By Jake Rossen
By Jesse Marx
By Michelle LeBow
By Alleen Brown
By Maggie LaMaack
By CP Staff
By Jesse Marx
From 1982 forward, Clinton argued that compliance to environmental standards could best be achieved on a voluntary basis, rather than by the imposition of exigent (and politically perilous) rules and regulations. To this end Governor Clinton stacked his pollution control board with members friendly to industry. In 1985 he promoted and then signed into law a huge tax break for industrial corporations of his state, including the big timber companies. This easing of the corporate fiscal burden was offset by a regressive sales tax on the citizenry.
Clinton's big offering to the timber companies was the Manufacturers' Investment Sales and Use Tax Credit, known by critics as the "IP bailout law" in honor of International Paper. Under this program state tax breaks were approved for more than $400 million in projects by International Paper and three other paper mills that then-state Senator Ben Allen of Little Rock called "the worst corporate citizens in Arkansas"--all this in a state with one of the lowest per capita incomes in the nation and where 29 percent of the children and half the state's black residents lived in poverty.
A few years later state officials tried to keep International Paper and two Georgia-Pacific mills off a toxic waterways list, despite evidence they were contaminating rivers with dioxin. Meanwhile, International Paper, while taking repeated advantage of the manufacturers' sales tax credit, was ladling out money to candidate Clinton.
It was around this time that Clinton supervised another land deal highly favorable to the timber giants. In later years, taunted with the fact that his state ranked 48th in environmental quality, Clinton would make much of the fact that as governor he had acquired thousands of acres for state-owned forests. Two types of deals were involved here. In one, Clinton swapped state-owned lands mantled with valuable trees for corporate parcels which had been recently cut over. In the other type, the state simply acquired at inflated prices land which the timber companies had recently logged.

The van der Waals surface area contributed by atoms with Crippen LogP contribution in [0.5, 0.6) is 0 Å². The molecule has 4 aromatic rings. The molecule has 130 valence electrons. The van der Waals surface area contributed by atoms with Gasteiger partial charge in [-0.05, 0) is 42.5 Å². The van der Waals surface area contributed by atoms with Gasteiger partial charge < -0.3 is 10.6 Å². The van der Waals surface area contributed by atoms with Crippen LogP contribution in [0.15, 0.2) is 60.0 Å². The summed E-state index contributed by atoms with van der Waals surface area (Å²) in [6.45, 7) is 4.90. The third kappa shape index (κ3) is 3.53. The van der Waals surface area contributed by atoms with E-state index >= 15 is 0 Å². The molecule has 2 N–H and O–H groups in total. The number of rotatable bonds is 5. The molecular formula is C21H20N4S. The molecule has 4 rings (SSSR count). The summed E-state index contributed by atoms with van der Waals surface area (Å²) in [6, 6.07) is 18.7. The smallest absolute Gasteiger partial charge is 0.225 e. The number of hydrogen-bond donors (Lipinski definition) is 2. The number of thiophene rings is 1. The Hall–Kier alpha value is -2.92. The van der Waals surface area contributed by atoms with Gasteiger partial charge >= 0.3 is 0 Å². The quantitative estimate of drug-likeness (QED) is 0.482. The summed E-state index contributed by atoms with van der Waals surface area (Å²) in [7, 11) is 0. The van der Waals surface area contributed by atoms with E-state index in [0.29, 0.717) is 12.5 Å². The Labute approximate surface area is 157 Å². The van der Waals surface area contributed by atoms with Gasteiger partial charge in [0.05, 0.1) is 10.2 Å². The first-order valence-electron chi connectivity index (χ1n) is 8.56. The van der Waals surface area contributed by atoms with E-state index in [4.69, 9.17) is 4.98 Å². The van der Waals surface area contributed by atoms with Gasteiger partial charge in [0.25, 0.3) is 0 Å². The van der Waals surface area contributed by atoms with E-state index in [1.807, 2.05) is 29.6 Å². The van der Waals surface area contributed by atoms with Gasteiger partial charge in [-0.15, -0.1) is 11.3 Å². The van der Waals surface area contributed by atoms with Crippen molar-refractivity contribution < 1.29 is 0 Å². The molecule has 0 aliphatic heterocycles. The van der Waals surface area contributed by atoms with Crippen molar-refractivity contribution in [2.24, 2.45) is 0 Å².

Nourished by these benefices, the timber companies, along with Tyson, began to urge Governor Clinton--now nearing the end of his third term--to consider challenging Dale Bumpers for the Senate seat he had held since the early 1970s. The companies had no love for Bumpers. He had led the charge to reform forest policies on federal lands, culminating in the passage of the National Forest Management Act. Bumpers was also, as already noted, a spirited critic of the clearcutting and pesticide practices of the big timber companies in Arkansas. But Clinton was then contemplating a run for the White House. And so the timber companies, along with other corporate interests, funded the Democratic Leadership Council--Clinton's launching pad.
The kindly deeds President Clinton has performed for the timber giants are well known. But for International Paper in particular, Clinton wrought two spectacular favors. First, he refused to take any action to stem the flow of raw log exports from the Pacific Northwest, where International Paper holds about half a million acres. Second, the generous Habitat Conservation Plans tirelessly promoted by Interior Secretary and fellow DLC member Bruce Babbitt allowed International Paper and Georgia-Pacific to continue to cut trees on land occupied by endangered species such as the red-cockaded woodpecker.
But the funds that helped to establish the DLC may not have been IP's only big favor to Clinton. In the mid-1980s, when the Whitewater Development Corporation was foundering on the verge of bankruptcy, it was International Paper that sold 500 acres to McDougal and Clinton at the generous price of $1,000 an acre. WDC put little money down and later defaulted on the loan. Finally, when the McDougal/Clinton partnership defaulted on their land purchase from International Paper in 1987, the timber company kept the Clintons off the ensuing lawsuit.
Incidentally, the 500-acre parcel, known as Lowrance Heights, was located near the Castle Grande development to which Hillary devoted the notorious "missing" 60 hours of billed time on behalf of Madison Guaranty. And therein lies yet another possible accommodation between the Clintons and the paper companies: According to Arkansas press accounts, when the Castle Grande deal began to fall apart and threaten Madison's financial health, McDougal and Clinton pressured timber executive Dean Paul into taking out an $825,000 loan to rescue Castle Grande. Nearly $100,000 of that "loan" ended up in Whitewater accounts, and some of it may also have found its way into Clinton's campaign chest.
Yet another Clinton/timber thread: Although Hillary's incredible success in commodities trading has been widely advertised as an exercise in cattle futures, in fact part of her conversion of $1,000 into $98,000 came in trades on timber futures.
The Clintons never so much as visited Whitewater Estates or the International Paper land. But the only person who appears to have made any money in any of the Whitewater real estate deals (aside from the sellers) was Hillary. She "bought"--there's no evidence she put any of her own money down--a model home on a lot that promptly sold, netting her $30,000.
The linkages between the Clintons and the paper companies actually do not end there. When the Whitewater scandal finally exploded, Attorney General Janet Reno hired as special prosecutor Robert Fiske of Davis, Polk and Wardwell--the New York law firm that also represented International Paper.